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Chinese Moon Cakes in Sunset Park

Moon Cakes

Moon Cakes

The other day I posted about the Chinese Mid-Autumn Festival known as Zhōngqiū Jié which ends tomorrow, September 19th. It celebrates the harvest season and the full moon. The customary gift is known as the moon cake. Because of it’s ubiquity during the season it’s hated by many. Some view it like the fruit cake – something never to be eaten, only to be re-gifted. Others don’t like the taste, despite efforts to make it more popular.

Reading about the strong reactions made me curious to try a few. It’s only about a 40 minute walk from home to the Brooklyn Chinatown in Sunset Park which on a cool night is very doable. The area hosts scores of bakeries, most of which had tables setup in front with people hawking pre-boxed mooncakes made locally. Prices range from $15-$40 depending on size and filling. Other boxes made in China were available at corner delis for as low as $8.

I purchased a red bean mooncake at HFB bakery which was sweet and very rich. Because of language barrier I wasn’t able to find one of the traditional flavors, lotus seed paste until I hit Dragon Bay Bakery. They had the brilliant idea of a moon cake menu with prices in English and Chinese. Here I picked up a regular and a snowy mooncake both with lotus seed paste. The latter is made with rice flour. The lotus has an interesting sesame meets peanut butter flavor and pairs excellent with black tea.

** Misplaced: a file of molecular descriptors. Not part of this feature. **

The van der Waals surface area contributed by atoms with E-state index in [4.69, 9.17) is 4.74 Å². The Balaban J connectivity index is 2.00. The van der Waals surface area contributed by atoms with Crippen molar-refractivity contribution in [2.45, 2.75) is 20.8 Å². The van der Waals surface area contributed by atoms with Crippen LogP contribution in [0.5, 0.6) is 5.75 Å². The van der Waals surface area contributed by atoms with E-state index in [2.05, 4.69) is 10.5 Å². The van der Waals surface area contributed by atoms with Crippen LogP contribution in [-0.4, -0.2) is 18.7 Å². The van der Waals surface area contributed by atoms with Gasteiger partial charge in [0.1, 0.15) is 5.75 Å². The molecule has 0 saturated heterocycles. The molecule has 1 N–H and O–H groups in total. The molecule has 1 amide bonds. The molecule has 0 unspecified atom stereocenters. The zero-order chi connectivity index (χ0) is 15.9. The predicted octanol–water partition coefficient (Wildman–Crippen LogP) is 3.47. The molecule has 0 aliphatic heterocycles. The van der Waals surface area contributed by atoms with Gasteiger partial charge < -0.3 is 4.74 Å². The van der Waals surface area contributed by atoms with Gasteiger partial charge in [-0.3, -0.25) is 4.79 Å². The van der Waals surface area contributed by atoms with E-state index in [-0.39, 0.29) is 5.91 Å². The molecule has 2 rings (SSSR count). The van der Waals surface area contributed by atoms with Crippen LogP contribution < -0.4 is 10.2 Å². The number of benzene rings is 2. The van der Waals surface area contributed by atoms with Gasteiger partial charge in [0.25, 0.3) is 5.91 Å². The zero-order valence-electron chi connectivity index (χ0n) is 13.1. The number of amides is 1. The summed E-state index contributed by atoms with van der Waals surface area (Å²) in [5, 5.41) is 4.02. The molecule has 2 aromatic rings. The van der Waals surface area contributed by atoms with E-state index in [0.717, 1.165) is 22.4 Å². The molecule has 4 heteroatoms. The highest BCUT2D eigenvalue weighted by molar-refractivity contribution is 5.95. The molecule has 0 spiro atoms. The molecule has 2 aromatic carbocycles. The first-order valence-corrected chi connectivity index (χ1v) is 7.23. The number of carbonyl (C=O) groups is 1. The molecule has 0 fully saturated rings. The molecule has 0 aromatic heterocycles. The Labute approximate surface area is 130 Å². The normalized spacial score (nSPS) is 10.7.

HFB Bakery

HFB Bakery

Mooning the Window

Mooning the Window

Red Bean Moon Cake

Red Bean Moon Cake

Moon Cake Menu

Moon Cake Menu

Lotus Seed Paste!

Lotus Seed Paste!

Since I didn’t grow up with receiving moon cakes, I enjoyed this seasonal treat. If I have another opportunity to try moon cakes next year I’ll be adventurous and eat the watermelon and egg yolk flavor or even Durian. Anyone tried those flavors before?

The festival ends on September 19th so check them out now!

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One comment on “Chinese Moon Cakes in Sunset Park

  1. […] On the way home, there was a food cart selling grilled chicken, fishballs and what looked like tofu. A stick of three was only a dollar. The proprietor added a touch of chili powder. It was spicy, crisped nicely on the edges and most definitely not tofu, but rather fish.  Finally, it was hard to resist $0.99 Bubble Tea at Bubbly Tea shop. Have you tried any dumpling places in this neighborhood? What do you recommend? See also my previous Sunset Park Food Adventure. […]

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